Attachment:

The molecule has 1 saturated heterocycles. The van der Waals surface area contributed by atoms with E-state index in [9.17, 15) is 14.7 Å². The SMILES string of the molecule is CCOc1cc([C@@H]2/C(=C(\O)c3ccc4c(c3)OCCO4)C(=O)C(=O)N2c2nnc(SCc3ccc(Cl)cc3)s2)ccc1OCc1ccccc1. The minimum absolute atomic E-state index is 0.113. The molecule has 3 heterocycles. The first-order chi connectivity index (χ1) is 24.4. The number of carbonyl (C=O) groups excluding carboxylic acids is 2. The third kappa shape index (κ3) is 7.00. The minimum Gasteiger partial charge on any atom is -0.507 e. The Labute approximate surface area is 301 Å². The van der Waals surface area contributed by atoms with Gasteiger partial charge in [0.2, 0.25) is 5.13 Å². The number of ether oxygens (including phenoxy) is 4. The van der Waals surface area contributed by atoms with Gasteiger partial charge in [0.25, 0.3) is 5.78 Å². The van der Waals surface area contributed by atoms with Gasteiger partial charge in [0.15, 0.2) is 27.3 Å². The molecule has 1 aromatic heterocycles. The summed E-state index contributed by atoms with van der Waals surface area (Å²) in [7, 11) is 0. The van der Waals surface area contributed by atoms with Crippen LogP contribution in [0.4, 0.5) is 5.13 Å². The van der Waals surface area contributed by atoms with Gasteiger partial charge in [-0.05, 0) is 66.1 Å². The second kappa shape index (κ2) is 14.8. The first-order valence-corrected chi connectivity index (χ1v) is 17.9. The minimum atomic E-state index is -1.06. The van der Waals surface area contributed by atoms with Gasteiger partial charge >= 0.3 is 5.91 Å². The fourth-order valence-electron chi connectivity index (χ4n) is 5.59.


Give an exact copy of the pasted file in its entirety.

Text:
The molecule has 1 saturated heterocycles. The van der Waals surface area contributed by atoms with E-state index in [9.17, 15) is 14.7 Å². The SMILES string of the molecule is CCOc1cc([C@@H]2/C(=C(\O)c3ccc4c(c3)OCCO4)C(=O)C(=O)N2c2nnc(SCc3ccc(Cl)cc3)s2)ccc1OCc1ccccc1. The minimum absolute atomic E-state index is 0.113. The molecule has 3 heterocycles. The first-order chi connectivity index (χ1) is 24.4. The number of carbonyl (C=O) groups excluding carboxylic acids is 2. The third kappa shape index (κ3) is 7.00. The minimum Gasteiger partial charge on any atom is -0.507 e. The Labute approximate surface area is 301 Å². The van der Waals surface area contributed by atoms with Gasteiger partial charge in [0.2, 0.25) is 5.13 Å². The number of ether oxygens (including phenoxy) is 4. The van der Waals surface area contributed by atoms with Gasteiger partial charge in [0.25, 0.3) is 5.78 Å². The van der Waals surface area contributed by atoms with Gasteiger partial charge in [0.15, 0.2) is 27.3 Å². The molecule has 1 aromatic heterocycles. The summed E-state index contributed by atoms with van der Waals surface area (Å²) in [7, 11) is 0. The van der Waals surface area contributed by atoms with Crippen LogP contribution in [0.4, 0.5) is 5.13 Å². The van der Waals surface area contributed by atoms with Gasteiger partial charge in [-0.05, 0) is 66.1 Å². The second kappa shape index (κ2) is 14.8. The first-order valence-corrected chi connectivity index (χ1v) is 17.9. The minimum atomic E-state index is -1.06. The van der Waals surface area contributed by atoms with Gasteiger partial charge >= 0.3 is 5.91 Å². The fourth-order valence-electron chi connectivity index (χ4n) is 5.59.